Restaurant review: The Looking Glass, Cheltenham

It’s still surprisingly hard to find restaurants that serve organic food. So I was delighted to discover The Looking Glass in Cheltenham not only does organic food but they also make everything in-house and they’re open for breakfast.

The restaurant feels much more spacious on the inside than it looks through the window. There are lots of succulents dotted around the restaurant, along with a smattering of mirrors and flamingo statues. Just the right amount of whimsy for my tastes.

Ordered my usual decaf flat white. It didn’t look like the best coffee when it arrived, but the flavour was good. I didn’t come for the coffee though, I came for the food.

I ordered the Full English so I could get a measure of the place. When it came out the plate looked amazing. The eggs had bright orange yolks, the sausage was plump, the bacon crispy and the beans rustic. Apparently the mushrooms are foraged locally. They certainly looked impressive, lots of different colours and shapes, a far cry from the usual sad looking pile of button mushrooms.

The flavour didn’t dissapoint either. Everything on the plate was cooked to perfection, and tasted incredible. I polished off every last morsel. The Looking Glass offers incredibly tasty food at a reasonable price. Well worth a visit if you like your food sustainable and delicious.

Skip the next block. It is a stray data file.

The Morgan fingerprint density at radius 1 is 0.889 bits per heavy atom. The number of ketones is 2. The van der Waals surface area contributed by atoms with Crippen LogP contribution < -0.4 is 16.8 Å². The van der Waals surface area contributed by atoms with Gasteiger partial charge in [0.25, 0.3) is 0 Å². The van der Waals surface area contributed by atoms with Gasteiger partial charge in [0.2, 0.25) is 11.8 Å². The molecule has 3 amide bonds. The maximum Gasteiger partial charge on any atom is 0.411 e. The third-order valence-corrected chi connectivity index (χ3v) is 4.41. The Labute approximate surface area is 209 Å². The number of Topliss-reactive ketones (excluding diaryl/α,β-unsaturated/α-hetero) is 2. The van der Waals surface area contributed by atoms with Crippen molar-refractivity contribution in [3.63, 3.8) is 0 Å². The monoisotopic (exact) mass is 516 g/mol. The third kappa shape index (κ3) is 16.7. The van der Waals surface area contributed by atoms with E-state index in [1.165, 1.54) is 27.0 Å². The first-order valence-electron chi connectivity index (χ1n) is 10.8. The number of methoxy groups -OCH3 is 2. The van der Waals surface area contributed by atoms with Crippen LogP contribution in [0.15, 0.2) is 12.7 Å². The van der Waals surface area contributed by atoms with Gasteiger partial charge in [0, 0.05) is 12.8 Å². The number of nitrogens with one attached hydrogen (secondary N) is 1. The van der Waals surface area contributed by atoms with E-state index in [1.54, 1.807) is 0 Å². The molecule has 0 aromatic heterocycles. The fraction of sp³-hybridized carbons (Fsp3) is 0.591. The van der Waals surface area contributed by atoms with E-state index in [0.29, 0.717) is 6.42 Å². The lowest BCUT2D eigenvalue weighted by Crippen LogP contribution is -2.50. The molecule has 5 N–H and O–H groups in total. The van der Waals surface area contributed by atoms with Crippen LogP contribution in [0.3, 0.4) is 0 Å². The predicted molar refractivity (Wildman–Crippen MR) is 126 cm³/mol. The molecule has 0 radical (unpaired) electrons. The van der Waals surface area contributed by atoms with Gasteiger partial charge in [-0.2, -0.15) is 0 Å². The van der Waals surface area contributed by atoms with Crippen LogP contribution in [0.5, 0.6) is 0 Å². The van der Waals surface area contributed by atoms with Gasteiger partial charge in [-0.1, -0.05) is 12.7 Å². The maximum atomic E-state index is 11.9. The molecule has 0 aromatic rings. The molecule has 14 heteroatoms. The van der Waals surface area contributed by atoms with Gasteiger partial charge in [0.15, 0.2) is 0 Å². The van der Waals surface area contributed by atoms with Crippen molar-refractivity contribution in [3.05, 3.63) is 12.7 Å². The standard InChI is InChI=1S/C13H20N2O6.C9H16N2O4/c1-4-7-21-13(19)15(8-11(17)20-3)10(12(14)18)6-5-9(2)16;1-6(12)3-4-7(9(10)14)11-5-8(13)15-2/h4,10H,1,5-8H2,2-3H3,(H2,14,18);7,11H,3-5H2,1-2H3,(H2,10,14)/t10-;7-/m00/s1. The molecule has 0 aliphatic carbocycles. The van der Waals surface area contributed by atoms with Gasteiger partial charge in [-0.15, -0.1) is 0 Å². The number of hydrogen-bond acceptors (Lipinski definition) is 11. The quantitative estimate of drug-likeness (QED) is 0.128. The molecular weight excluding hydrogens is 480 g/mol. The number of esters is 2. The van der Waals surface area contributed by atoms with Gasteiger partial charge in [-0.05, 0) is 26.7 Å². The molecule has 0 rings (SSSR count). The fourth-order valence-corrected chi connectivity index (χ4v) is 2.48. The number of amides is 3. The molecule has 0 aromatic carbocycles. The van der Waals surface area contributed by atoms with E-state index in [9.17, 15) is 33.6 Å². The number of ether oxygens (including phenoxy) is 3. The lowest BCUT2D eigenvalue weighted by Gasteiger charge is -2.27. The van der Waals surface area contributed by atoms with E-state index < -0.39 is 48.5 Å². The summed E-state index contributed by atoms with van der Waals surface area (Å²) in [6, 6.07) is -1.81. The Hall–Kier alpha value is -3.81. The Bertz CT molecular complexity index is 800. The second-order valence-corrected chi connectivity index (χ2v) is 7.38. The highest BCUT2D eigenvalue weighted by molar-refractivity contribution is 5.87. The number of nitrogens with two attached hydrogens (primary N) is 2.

Read the menu and book a table at

Distraction-free new tab

The web is full of distractions: adverts, news, social media, email. It can sometimes be hard to remember why you opened the browser in the first place. Even opening a new tab is distracting. You see bookmarks, a search box and frequently visited sites before you’ve even begun the task you went on the web for.

I wanted to go back to the days where you could have “about:blank” as your new tab and it would show you a plain white page. Like a fresh sheet of paper waiting for you to write on.

If you use Firefox or Safari then you can go into the settings and select “Blank Page” (Firefox) or “Empty Page” (Safari) and that’s it, job done. But Google Chrome doesn’t let you do that. Instead you have to use an extension.

I tried some of the existing extensions, but they turned out to be too blank. They didn’t feel like native tabs. There were two features in particular that I wanted but none of the existing extensions offered.

  1. Background colour should be the same off-white as other Chrome screens such as “Settings” and “Extensions”.
  2. It should have the same title as the default new tab, i.e. “New tab”, rather than “chrome://newtab”.

There was no alternative, I was going to have to create my own blank new tab extension. As a bonus writing my own extension meant I didn’t have to worry about scammers taking over one of the other “blank new tab” extensions and mining bitcoin in my browser. 1

Screenshot of the Chrome Extension in action

The extension is two lines of HTML and the required manifest.json file. The code is open source, so you can review it and check I’m not mining bitcoin in your browser.

Get the code on GitHub and enjoy a less distracting web.

  1. “Do you use a popular browser extension? How confident are you that the creator wouldn’t accept a $10k offer to hand it over only to have it then go rogue on you?” @troyhunt on Twitter 

The power of a system